Opioid overdoses take the lives of tens of thousands of Americans annually. Two researchers from Penn State College of Medicine have received nearly $5 million from the National Institutes of Health (NIH) to study whether an already-approved drug can be used to reduce cravings and prevent relapse in those struggling with opioid addiction.
The two-year project, led by Patricia "Sue" Grigson, professor and chair of the Department of Neural and Behavioral Sciences, and Scott Bunce, associate professor of psychiatry, is part of the NIH's Helping to End Addiction Long-term Initiative, which aims to improve treatments for chronic pain, curb the rates of opioid use disorder and overdose and achieve long-term recovery from opioid addiction.
The investigators, members of the Penn State Addiction Center for Translation, said the project is designed to address a key factor in relapse, and a common request made by people who are struggling with opioid use disorder - for something to reduce or eliminate their cravings.
I interviewed patients and health care providers from a variety of settings who work with patients addicted to opioids. The patients asked me to give them something that could help reduce their craving and the providers confirmed that it was a common wish among patients struggling with opioids or other substance use disorders."
Scott Bunce, associate professor of psychiatry
With this project, the researchers hope to take a drug that already has been approved by the United States Food and Drug Administration to treat obesity and Type 2 diabetes and use it to reduce cravings in patients addicted to opioids. The drug is called a glucagon-like peptide-1 (GLP-1) receptor agonist, and it helps promote a feeling of satiety, or satisfaction. Previous work using animal models has demonstrated the drug may be effective in reducing self-administration of certain drugs.
According to Grigson, this project represents a fundamental shift in the way people think about addiction. Addiction has traditionally been thought of as a hijacking of the "reward pathway," but Grigson said this project will investigate the role of the "need pathway" in addiction.
"Experts in the field have understood for a while that drug-seeking behaviors may be related to someone liking or wanting the drug," Grigson said. "We are realizing that people may also need the drug. It may explain why some people engage in desperate behaviors to obtain drugs - behaviors we would normally associate with scarcity of a resource."
Grigson said trials using GLP-1 receptor agonists to reduce cravings for alcohol and nicotine are already underway, but that Penn State College of Medicine will conduct the first trial that uses GLP-1 agonists to treat opioid addiction.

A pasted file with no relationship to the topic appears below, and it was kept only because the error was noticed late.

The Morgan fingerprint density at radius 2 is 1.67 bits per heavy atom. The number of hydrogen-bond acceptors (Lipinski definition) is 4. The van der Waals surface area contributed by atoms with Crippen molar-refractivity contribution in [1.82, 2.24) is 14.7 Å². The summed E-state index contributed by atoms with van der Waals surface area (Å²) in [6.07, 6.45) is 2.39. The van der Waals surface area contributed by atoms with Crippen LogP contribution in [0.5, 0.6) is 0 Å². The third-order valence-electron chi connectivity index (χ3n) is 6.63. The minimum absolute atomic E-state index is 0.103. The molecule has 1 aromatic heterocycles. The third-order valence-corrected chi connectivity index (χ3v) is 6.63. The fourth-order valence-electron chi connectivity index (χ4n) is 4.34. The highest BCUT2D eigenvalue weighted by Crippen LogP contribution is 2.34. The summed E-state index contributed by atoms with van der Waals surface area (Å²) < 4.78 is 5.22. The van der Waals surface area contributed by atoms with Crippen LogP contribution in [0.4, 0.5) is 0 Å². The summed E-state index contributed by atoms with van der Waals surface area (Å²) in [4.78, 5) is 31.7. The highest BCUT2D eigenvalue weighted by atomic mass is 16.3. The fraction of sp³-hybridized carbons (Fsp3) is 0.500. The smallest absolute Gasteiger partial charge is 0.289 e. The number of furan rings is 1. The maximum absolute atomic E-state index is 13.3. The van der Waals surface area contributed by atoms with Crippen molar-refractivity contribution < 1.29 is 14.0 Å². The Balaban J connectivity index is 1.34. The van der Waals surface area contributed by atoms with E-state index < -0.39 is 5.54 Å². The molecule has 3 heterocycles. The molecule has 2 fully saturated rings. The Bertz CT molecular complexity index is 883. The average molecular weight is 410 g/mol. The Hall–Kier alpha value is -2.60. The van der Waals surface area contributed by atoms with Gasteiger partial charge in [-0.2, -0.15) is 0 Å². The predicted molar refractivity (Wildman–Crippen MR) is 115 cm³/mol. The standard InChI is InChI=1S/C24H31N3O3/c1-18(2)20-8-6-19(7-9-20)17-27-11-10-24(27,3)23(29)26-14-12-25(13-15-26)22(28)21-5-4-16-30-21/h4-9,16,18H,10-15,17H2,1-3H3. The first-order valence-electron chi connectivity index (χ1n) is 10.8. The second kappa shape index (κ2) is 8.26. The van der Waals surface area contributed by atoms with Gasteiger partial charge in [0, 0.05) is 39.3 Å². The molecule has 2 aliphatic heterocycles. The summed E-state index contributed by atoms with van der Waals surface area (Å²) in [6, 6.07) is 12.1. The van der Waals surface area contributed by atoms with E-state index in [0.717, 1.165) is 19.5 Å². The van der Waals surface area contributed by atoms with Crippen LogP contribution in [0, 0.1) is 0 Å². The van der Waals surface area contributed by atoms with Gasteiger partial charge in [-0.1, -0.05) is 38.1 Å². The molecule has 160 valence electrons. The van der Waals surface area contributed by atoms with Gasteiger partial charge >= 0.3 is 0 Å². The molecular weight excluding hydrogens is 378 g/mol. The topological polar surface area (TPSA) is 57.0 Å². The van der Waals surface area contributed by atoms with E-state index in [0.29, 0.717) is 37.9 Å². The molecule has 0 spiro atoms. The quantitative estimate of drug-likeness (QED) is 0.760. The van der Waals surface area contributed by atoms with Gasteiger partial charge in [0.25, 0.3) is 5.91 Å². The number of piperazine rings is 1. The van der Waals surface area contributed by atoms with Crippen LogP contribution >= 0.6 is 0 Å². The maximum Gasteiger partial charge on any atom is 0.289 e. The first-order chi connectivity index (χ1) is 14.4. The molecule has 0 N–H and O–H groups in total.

Researchers will give the drug to patients over the course of several weeks, while gradually increasing the dose. Throughout the course of the study, they will measure whether the drug is reducing cravings using a variety of tools. According to the researchers, self-report questionnaires are one method, but they are subjective and can be manipulated. The timing of the assessment may not align with when patients are experiencing cravings.
To address these challenges, Bunce and Grigson will use a technology called functional near infrared spectroscopy to measure how the brain responds to drug cues. This technology will allow the researchers to compare a patient's brain activity against their verbal response and determine whether the medication is helping take the edge off of cravings.
"We will examine neural activity in the prefrontal cortex, which is involved in both the direction of attention and the regulation of many behaviors," Bunce said. "The prefrontal cortex of individuals at greater risk for relapse may be more responsive to opiate cues, while at the same time being less responsive to stimuli that are typically experienced as positive. These individuals will also show less activity in the areas of the cortex responsible for regulating behavior."
Grigson and Bunce are also partnering with Hobart "Bo" Cleveland and Timothy Brick of the Penn State Social Science Research Institute to measure how patients are doing in real time. One tool they will use involves a telephone app that will 'ping' patients periodically and ask them to indicate their levels of craving, stress and mood. Another tool that will be used is a wearable device that will track patients' sleep, cardiovascular function, breathing and location. The researchers will also use data from animal studies to supplement the patient data.
Ultimately, the results will help Grigson and Bunce determine whether the drug is safe and effective for treating opioid use disorder. The results could be used to support the development of a clinical trial.
"Opioid use disorder is nuanced and requires a range of techniques to help people quit using and remain drug free," Bunce said. "If the GLP1 agonists prove effective, it will be one more tool for physicians to use in helping their patients to stop abusing opioids."